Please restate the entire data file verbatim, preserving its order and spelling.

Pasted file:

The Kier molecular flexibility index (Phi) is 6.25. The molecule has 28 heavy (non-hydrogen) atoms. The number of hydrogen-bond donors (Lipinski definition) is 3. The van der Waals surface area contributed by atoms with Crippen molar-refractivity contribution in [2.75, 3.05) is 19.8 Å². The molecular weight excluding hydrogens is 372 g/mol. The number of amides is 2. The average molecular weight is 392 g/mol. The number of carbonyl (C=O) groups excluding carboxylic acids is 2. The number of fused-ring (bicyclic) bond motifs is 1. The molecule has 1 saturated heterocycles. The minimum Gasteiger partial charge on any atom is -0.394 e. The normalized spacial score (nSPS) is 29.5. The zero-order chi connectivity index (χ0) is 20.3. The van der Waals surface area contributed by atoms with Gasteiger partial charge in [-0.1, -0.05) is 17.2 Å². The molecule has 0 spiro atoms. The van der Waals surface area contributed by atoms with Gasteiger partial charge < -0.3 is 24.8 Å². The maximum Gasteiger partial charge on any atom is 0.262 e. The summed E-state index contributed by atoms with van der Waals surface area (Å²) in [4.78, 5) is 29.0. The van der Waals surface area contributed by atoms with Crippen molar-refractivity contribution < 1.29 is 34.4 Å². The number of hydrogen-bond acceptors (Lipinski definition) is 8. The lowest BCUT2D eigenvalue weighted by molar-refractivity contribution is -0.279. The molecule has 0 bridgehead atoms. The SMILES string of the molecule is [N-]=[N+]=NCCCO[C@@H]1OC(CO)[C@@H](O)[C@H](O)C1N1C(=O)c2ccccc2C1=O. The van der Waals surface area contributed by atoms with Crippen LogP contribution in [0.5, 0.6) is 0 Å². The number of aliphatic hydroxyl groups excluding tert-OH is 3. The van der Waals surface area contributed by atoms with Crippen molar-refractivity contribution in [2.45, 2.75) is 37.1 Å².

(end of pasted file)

The Kier molecular flexibility index (Phi) is 6.25. The molecule has 28 heavy (non-hydrogen) atoms. The number of hydrogen-bond donors (Lipinski definition) is 3. The van der Waals surface area contributed by atoms with Crippen molar-refractivity contribution in [2.75, 3.05) is 19.8 Å². The molecular weight excluding hydrogens is 372 g/mol. The number of amides is 2. The average molecular weight is 392 g/mol. The number of carbonyl (C=O) groups excluding carboxylic acids is 2. The number of fused-ring (bicyclic) bond motifs is 1. The molecule has 1 saturated heterocycles. The minimum Gasteiger partial charge on any atom is -0.394 e. The normalized spacial score (nSPS) is 29.5. The zero-order chi connectivity index (χ0) is 20.3. The van der Waals surface area contributed by atoms with Gasteiger partial charge in [-0.1, -0.05) is 17.2 Å². The molecule has 0 spiro atoms. The van der Waals surface area contributed by atoms with Gasteiger partial charge < -0.3 is 24.8 Å². The maximum Gasteiger partial charge on any atom is 0.262 e. The summed E-state index contributed by atoms with van der Waals surface area (Å²) in [4.78, 5) is 29.0. The van der Waals surface area contributed by atoms with Crippen molar-refractivity contribution < 1.29 is 34.4 Å². The number of hydrogen-bond acceptors (Lipinski definition) is 8. The lowest BCUT2D eigenvalue weighted by molar-refractivity contribution is -0.279. The molecule has 0 bridgehead atoms. The SMILES string of the molecule is [N-]=[N+]=NCCCO[C@@H]1OC(CO)[C@@H](O)[C@H](O)C1N1C(=O)c2ccccc2C1=O. The van der Waals surface area contributed by atoms with Crippen LogP contribution in [0.5, 0.6) is 0 Å². The number of aliphatic hydroxyl groups excluding tert-OH is 3. The van der Waals surface area contributed by atoms with Crippen molar-refractivity contribution in [2.45, 2.75) is 37.1 Å².